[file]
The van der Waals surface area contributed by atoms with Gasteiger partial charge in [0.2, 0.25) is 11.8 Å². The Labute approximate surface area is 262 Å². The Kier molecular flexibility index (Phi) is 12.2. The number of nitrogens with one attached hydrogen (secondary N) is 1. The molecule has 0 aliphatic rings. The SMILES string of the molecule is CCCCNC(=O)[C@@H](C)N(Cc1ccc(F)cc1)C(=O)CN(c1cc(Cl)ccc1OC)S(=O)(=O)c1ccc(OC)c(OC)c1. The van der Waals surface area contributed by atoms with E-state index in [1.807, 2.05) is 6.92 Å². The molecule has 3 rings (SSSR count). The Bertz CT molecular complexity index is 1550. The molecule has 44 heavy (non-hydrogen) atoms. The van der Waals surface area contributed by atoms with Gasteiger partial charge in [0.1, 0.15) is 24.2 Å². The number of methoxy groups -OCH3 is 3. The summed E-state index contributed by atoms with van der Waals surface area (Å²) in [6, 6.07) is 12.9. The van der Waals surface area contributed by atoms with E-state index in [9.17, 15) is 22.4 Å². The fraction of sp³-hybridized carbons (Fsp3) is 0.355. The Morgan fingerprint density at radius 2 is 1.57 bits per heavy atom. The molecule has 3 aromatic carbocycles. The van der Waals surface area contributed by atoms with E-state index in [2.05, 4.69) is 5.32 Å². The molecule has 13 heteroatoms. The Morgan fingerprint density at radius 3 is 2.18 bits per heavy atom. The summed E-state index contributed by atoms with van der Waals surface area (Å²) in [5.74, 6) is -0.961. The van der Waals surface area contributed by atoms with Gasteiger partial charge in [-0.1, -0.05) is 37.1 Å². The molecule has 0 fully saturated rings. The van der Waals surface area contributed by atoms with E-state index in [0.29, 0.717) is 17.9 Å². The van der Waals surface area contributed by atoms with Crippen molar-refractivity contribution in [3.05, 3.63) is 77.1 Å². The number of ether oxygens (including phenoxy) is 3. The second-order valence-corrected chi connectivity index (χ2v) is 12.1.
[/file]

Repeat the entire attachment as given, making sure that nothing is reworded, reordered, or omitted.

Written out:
The van der Waals surface area contributed by atoms with Gasteiger partial charge in [0.2, 0.25) is 11.8 Å². The Labute approximate surface area is 262 Å². The Kier molecular flexibility index (Phi) is 12.2. The number of nitrogens with one attached hydrogen (secondary N) is 1. The molecule has 0 aliphatic rings. The SMILES string of the molecule is CCCCNC(=O)[C@@H](C)N(Cc1ccc(F)cc1)C(=O)CN(c1cc(Cl)ccc1OC)S(=O)(=O)c1ccc(OC)c(OC)c1. The van der Waals surface area contributed by atoms with E-state index in [1.807, 2.05) is 6.92 Å². The molecule has 3 rings (SSSR count). The Bertz CT molecular complexity index is 1550. The molecule has 44 heavy (non-hydrogen) atoms. The van der Waals surface area contributed by atoms with Gasteiger partial charge in [0.1, 0.15) is 24.2 Å². The number of methoxy groups -OCH3 is 3. The summed E-state index contributed by atoms with van der Waals surface area (Å²) in [6, 6.07) is 12.9. The van der Waals surface area contributed by atoms with E-state index in [9.17, 15) is 22.4 Å². The fraction of sp³-hybridized carbons (Fsp3) is 0.355. The Morgan fingerprint density at radius 2 is 1.57 bits per heavy atom. The molecule has 3 aromatic carbocycles. The van der Waals surface area contributed by atoms with E-state index in [2.05, 4.69) is 5.32 Å². The molecule has 13 heteroatoms. The Morgan fingerprint density at radius 3 is 2.18 bits per heavy atom. The summed E-state index contributed by atoms with van der Waals surface area (Å²) in [5.74, 6) is -0.961. The van der Waals surface area contributed by atoms with Gasteiger partial charge in [-0.1, -0.05) is 37.1 Å². The molecule has 0 fully saturated rings. The van der Waals surface area contributed by atoms with E-state index in [0.29, 0.717) is 17.9 Å². The van der Waals surface area contributed by atoms with Crippen molar-refractivity contribution in [3.05, 3.63) is 77.1 Å². The number of ether oxygens (including phenoxy) is 3. The second-order valence-corrected chi connectivity index (χ2v) is 12.1.